# Binary classification¶

Classification is about predicting an outcome from a fixed list of classes. The prediction is a probability distribution that assigns a probability to each possible outcome.

A labeled classification sample is made up of a bunch of features and a class. The class is a boolean in the case of binary classification. We'll use the phishing dataset as an example.

```
from river import datasets
dataset = datasets.Phishing()
dataset
```

```
Phishing websites.
This dataset contains features from web pages that are classified as phishing or not.
Name Phishing
Task Binary classification
Samples 1,250
Features 9
Sparse False
Path /Users/max/projects/online-ml/river/river/datasets/phishing.csv.gz
```

This dataset is a streaming dataset which can be looped over.

```
for x, y in dataset:
pass
```

Let's take a look at the first sample.

```
x, y = next(iter(dataset))
x
```

```
{'empty_server_form_handler': 0.0,
'popup_window': 0.0,
'https': 0.0,
'request_from_other_domain': 0.0,
'anchor_from_other_domain': 0.0,
'is_popular': 0.5,
'long_url': 1.0,
'age_of_domain': 1,
'ip_in_url': 1}
```

```
y
```

```
True
```

A binary classifier's goal is to learn to predict a binary target `y`

from some given features `x`

. We'll try to do this with a logistic regression.

```
from river import linear_model
model = linear_model.LogisticRegression()
model.predict_proba_one(x)
```

```
{False: 0.5, True: 0.5}
```

The model hasn't been trained on any data, and therefore outputs a default probability of 50% for each class.

The model can be trained on the sample, which will update the model's state.

```
model.learn_one(x, y)
```

If we try to make a prediction on the same sample, we can see that the probabilities are different, because the model has learned something.

```
model.predict_proba_one(x)
```

```
{False: 0.494687699901455, True: 0.505312300098545}
```

Note that there is also a `predict_one`

if you're only interested in the most likely class rather than the probability distribution.

```
model.predict_one(x)
```

```
True
```

Typically, an online model makes a prediction, and then learns once the ground truth reveals itself. The prediction and the ground truth can be compared to measure the model's correctness. If you have a dataset available, you can loop over it, make a prediction, update the model, and compare the model's output with the ground truth. This is called progressive validation.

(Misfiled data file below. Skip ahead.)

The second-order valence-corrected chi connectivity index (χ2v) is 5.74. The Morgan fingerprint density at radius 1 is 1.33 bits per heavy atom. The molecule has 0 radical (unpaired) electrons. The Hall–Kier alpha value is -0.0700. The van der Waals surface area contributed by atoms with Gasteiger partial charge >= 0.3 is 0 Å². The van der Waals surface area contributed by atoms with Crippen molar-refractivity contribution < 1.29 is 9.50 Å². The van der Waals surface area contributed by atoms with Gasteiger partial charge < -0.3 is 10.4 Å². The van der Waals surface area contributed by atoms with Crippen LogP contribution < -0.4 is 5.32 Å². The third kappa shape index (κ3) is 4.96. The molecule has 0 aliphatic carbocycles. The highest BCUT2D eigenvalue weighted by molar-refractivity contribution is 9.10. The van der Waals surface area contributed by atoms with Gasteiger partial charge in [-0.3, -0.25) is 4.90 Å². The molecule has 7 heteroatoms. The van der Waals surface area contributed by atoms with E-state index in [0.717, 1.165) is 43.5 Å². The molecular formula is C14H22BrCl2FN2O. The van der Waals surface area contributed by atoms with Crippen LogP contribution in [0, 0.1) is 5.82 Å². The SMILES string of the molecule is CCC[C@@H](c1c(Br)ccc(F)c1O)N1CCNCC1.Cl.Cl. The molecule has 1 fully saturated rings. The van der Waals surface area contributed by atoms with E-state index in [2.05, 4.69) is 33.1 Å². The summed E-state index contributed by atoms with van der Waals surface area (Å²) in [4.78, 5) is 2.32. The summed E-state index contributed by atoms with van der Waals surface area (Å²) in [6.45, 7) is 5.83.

```
from river import metrics
model = linear_model.LogisticRegression()
metric = metrics.ROCAUC()
for x, y in dataset:
y_pred = model.predict_proba_one(x)
model.learn_one(x, y)
metric.update(y, y_pred)
metric
```

```
ROCAUC: 89.36%
```

This is a common way to evaluate an online model. In fact, there is a dedicated `evaluate.progressive_val_score`

function that does this for you.

```
from river import evaluate
model = linear_model.LogisticRegression()
metric = metrics.ROCAUC()
evaluate.progressive_val_score(dataset, model, metric)
```

```
ROCAUC: 89.36%
```

A common way to improve the performance of a logistic regression is to scale the data. This can be done by using a `preprocessing.StandardScaler`

. In particular, we can define a pipeline to organise our model into a sequence of steps:

```
from river import compose
from river import preprocessing
model = compose.Pipeline(
preprocessing.StandardScaler(),
linear_model.LogisticRegression()
)
model
```

StandardScaler

```
StandardScaler (
with_std=True
)
```

LogisticRegression

```
LogisticRegression (
optimizer=SGD (
lr=Constant (
learning_rate=0.01
)
)
loss=Log (
weight_pos=1.
weight_neg=1.
)
l2=0.
l1=0.
intercept_init=0.
intercept_lr=Constant (
learning_rate=0.01
)
clip_gradient=1e+12
initializer=Zeros ()
)
```

```
metric = metrics.ROCAUC()
evaluate.progressive_val_score(dataset, model, metric)
```

```
ROCAUC: 95.07%
```